The ransomware epidemic of the past few years has triggered a major shift in the cyber insurance marketplace, as carriers and insureds endeavor to mitigate the rising frequency and severity of attacks and resulting cyber insurance claims.
Ransomware is somewhat different to the “trendy” cyberattacks of the past in that every business is at risk, regardless of size or sector.
About five years ago, when data breach was considered the top cyber concern, there were classes of business - like manufacturing, distribution, warehousing, and transportation - that were considered lower risk because they held less personally identifiable information (PII) relative to their peers in other industry verticals, like healthcare and financial services, which had experienced tons of very costly PII data breaches. This meant those PII-light verticals were eligible for significant discounts on their cyber insurance premiums.
But that is no longer the case. Hackers have proven indiscriminate in who they target with ransomware because they know that businesses will pay out in order to avoid lengthy business disruption.
“Ransomware has really changed the landscape of the cyber insurance marketplace by turning the products into more of a business continuity backstop than a breach backstop,” said Matt Donovan (pictured), senior vice president, Amwins Brokerage. “In this recent ransomware epidemic, not only have the ransom extortion demands surged, but we’re also seeing massive business interruption losses on the back of these events.
“Five or six years ago, you’d be an outlier if you had a $25,000-$50,000 ransomware extortion demand. About a year ago, we were looking regularly at low to mid six-figure demands, and over the last six to nine months, demands north of $1 million have become very regular, with some outliers far exceeding that amount as well.
“That’s really changed the dynamic in the cyber insurance marketplace where underwriters are placing increased scrutiny on the cyber security controls that are employed by organizations, and they are pricing risks accordingly. Any significant discounts that were offered in the past due to a lack of PII have gone away.”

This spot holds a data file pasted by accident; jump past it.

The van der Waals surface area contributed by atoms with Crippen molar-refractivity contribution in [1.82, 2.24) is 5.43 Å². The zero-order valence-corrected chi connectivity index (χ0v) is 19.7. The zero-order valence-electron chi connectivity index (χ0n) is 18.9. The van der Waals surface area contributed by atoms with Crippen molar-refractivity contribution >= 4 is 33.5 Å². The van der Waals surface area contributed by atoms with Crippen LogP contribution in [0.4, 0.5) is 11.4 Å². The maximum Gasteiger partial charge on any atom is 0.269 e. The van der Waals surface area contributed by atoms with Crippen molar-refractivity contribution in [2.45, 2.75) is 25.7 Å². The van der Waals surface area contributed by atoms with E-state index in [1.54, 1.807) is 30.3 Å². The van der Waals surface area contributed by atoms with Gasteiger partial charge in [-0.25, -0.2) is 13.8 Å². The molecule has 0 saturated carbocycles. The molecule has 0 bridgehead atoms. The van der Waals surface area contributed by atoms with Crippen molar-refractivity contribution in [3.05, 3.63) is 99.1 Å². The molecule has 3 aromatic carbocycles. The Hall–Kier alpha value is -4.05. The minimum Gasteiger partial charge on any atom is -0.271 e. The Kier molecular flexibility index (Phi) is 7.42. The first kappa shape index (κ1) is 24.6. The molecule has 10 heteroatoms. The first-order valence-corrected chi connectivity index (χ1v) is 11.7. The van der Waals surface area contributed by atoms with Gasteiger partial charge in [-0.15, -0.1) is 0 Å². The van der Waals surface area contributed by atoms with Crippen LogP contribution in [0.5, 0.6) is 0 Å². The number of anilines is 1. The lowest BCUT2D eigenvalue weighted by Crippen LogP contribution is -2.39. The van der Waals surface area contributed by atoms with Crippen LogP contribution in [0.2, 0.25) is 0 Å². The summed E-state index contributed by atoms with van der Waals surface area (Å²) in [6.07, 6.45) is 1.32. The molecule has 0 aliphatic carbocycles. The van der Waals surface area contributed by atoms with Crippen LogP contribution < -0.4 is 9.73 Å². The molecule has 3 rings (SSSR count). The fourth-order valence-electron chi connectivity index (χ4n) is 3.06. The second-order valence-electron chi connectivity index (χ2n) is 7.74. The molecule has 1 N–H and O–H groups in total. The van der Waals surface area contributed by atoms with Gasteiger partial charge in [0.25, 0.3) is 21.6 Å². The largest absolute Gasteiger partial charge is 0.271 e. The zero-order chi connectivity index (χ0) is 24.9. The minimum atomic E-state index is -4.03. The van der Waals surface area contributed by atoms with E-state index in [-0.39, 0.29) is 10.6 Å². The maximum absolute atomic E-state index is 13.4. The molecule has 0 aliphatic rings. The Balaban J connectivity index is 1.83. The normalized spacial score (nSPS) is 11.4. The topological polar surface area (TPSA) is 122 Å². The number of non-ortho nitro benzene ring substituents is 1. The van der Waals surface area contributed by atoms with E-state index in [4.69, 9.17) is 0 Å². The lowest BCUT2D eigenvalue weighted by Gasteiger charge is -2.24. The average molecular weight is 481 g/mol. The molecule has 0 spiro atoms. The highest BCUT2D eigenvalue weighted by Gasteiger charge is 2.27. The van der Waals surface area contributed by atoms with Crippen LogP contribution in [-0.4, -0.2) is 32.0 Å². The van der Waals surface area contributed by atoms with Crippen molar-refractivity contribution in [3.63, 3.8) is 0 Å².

The primary security control that insurers are looking for today is multi-factor authentication (MFA). According to Donovan, underwriters are looking for MFA to be deployed for remote access (whether through a VPN or otherwise), for email, on privileged IT accounts, and for securing backups. Ideally, underwriters also want insureds’ risk mitigation practices to include endpoint detection and response (EDR) tools, system and organization controls (SOC), and comprehensive business continuity and disaster recovery planning.
“We definitely see underwriters reacting when the risk management controls they’re looking for are not revealed in the insureds’ submissions,” Donovan told Insurance Business. “If the insureds’ security and disaster recovery posture is not satisfactory to the underwriters, they’re either declining the business altogether or they’re applying onerous sublimits and/or coinsurance for ransomware. And those policy restrictions are applied to all claims where the genesis is ransomware, so the sublimit and/or coinsurance not only applies to the ransom payment itself, but also extends to the business interruption losses, the data restoration losses, and so on.”
While all businesses are exposed to ransomware, there has been a trend in the past year where hackers have grown more sophisticated and targeted in their attacks, aiming for larger organizations that can afford bigger ransoms. Higher revenues also typically equate to higher business interruption losses, Donovan pointed out, which has factored into the explosion in severity of cyber insurance claims.
“That’s why we see massive rate corrections in industry verticals like manufacturing, distribution, and transportation, because they’re generally high revenue business classes that also have intense operational expenditures when things aren’t working properly,” Donovan said. “But as far as where ransomware is being targeted and deployed today, it seems to be all over the place. We see companies of all sizes and all industry verticals being affected.”
It’s important for insureds and their brokers/agents to put their best foot forward in this complex cyber risk landscape. Donovan stressed that insureds’ submissions need to detail all of the risk management practices that they’re implementing. He said: “At Amwins, we’re trying to notify all of our partner agents that underwriters are really increasing the scrutiny that they apply to taking risks during their underwriting process.
“When we get applications in the door with enough lead time, we try to advise our insureds and our partner agents: ‘This response revealed no MFA on privileged it accounts. Is there any chance to go ahead and enable that? Do you have the technology so that you can do that and have a better security posture that you can present to the marketplace?’
“Beyond that, we’re trying to keep our insureds and agent partners updated on the coverage restrictions that are out there, and we’ll walk them through the nuance of these different types of restrictions that are being applied to the policy language. We’re trying to roll with the punches as best we can through a rapidly hardening marketplace.”